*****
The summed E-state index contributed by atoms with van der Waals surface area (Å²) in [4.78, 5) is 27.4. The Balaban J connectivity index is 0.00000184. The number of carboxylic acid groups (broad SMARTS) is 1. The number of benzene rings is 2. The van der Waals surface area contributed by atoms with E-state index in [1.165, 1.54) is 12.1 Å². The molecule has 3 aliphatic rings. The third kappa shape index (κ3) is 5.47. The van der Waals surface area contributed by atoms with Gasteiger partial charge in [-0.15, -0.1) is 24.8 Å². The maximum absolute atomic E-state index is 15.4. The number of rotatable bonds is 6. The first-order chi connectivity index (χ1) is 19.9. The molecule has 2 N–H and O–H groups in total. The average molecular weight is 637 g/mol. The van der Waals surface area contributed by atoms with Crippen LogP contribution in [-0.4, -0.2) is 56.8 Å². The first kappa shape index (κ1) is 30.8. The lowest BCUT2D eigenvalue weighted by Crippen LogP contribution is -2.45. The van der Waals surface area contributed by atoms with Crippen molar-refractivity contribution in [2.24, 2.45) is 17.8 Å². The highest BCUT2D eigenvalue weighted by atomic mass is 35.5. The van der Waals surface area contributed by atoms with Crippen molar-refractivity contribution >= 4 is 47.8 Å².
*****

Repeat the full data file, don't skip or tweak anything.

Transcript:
The summed E-state index contributed by atoms with van der Waals surface area (Å²) in [4.78, 5) is 27.4. The Balaban J connectivity index is 0.00000184. The number of carboxylic acid groups (broad SMARTS) is 1. The number of benzene rings is 2. The van der Waals surface area contributed by atoms with E-state index in [1.165, 1.54) is 12.1 Å². The molecule has 3 aliphatic rings. The third kappa shape index (κ3) is 5.47. The van der Waals surface area contributed by atoms with Gasteiger partial charge in [-0.15, -0.1) is 24.8 Å². The maximum absolute atomic E-state index is 15.4. The number of rotatable bonds is 6. The first-order chi connectivity index (χ1) is 19.9. The molecule has 2 N–H and O–H groups in total. The average molecular weight is 637 g/mol. The van der Waals surface area contributed by atoms with Crippen LogP contribution in [-0.4, -0.2) is 56.8 Å². The first kappa shape index (κ1) is 30.8. The lowest BCUT2D eigenvalue weighted by Crippen LogP contribution is -2.45. The van der Waals surface area contributed by atoms with Crippen molar-refractivity contribution in [2.24, 2.45) is 17.8 Å². The highest BCUT2D eigenvalue weighted by atomic mass is 35.5. The van der Waals surface area contributed by atoms with Crippen molar-refractivity contribution >= 4 is 47.8 Å².